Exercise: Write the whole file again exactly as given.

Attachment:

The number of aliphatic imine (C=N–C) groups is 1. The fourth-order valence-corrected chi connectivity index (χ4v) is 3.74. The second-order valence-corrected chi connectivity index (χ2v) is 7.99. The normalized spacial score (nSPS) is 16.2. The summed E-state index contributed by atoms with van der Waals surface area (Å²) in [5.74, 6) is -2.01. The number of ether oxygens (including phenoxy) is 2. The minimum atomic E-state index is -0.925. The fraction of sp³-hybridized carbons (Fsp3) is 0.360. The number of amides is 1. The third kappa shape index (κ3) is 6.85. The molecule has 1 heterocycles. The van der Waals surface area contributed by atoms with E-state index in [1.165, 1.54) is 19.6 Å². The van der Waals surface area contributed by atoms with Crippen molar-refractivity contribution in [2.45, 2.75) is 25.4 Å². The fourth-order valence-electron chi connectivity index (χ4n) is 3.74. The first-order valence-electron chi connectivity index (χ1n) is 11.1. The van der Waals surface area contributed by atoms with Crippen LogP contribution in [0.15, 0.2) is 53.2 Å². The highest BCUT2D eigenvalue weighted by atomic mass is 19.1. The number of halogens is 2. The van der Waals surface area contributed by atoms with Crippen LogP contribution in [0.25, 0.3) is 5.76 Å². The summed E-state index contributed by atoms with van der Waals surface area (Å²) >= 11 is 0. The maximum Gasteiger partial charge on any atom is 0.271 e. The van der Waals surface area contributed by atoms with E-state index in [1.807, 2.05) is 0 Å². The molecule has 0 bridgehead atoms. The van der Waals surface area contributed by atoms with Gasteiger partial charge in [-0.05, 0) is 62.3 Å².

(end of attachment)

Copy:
The number of aliphatic imine (C=N–C) groups is 1. The fourth-order valence-corrected chi connectivity index (χ4v) is 3.74. The second-order valence-corrected chi connectivity index (χ2v) is 7.99. The normalized spacial score (nSPS) is 16.2. The summed E-state index contributed by atoms with van der Waals surface area (Å²) in [5.74, 6) is -2.01. The number of ether oxygens (including phenoxy) is 2. The minimum atomic E-state index is -0.925. The fraction of sp³-hybridized carbons (Fsp3) is 0.360. The number of amides is 1. The third kappa shape index (κ3) is 6.85. The molecule has 1 heterocycles. The van der Waals surface area contributed by atoms with E-state index in [1.165, 1.54) is 19.6 Å². The van der Waals surface area contributed by atoms with Crippen molar-refractivity contribution in [2.45, 2.75) is 25.4 Å². The fourth-order valence-electron chi connectivity index (χ4n) is 3.74. The first-order valence-electron chi connectivity index (χ1n) is 11.1. The van der Waals surface area contributed by atoms with Crippen LogP contribution in [0.15, 0.2) is 53.2 Å². The highest BCUT2D eigenvalue weighted by atomic mass is 19.1. The number of halogens is 2. The van der Waals surface area contributed by atoms with Crippen LogP contribution in [0.25, 0.3) is 5.76 Å². The summed E-state index contributed by atoms with van der Waals surface area (Å²) >= 11 is 0. The maximum Gasteiger partial charge on any atom is 0.271 e. The van der Waals surface area contributed by atoms with E-state index in [1.807, 2.05) is 0 Å². The molecule has 0 bridgehead atoms. The van der Waals surface area contributed by atoms with Gasteiger partial charge in [-0.05, 0) is 62.3 Å².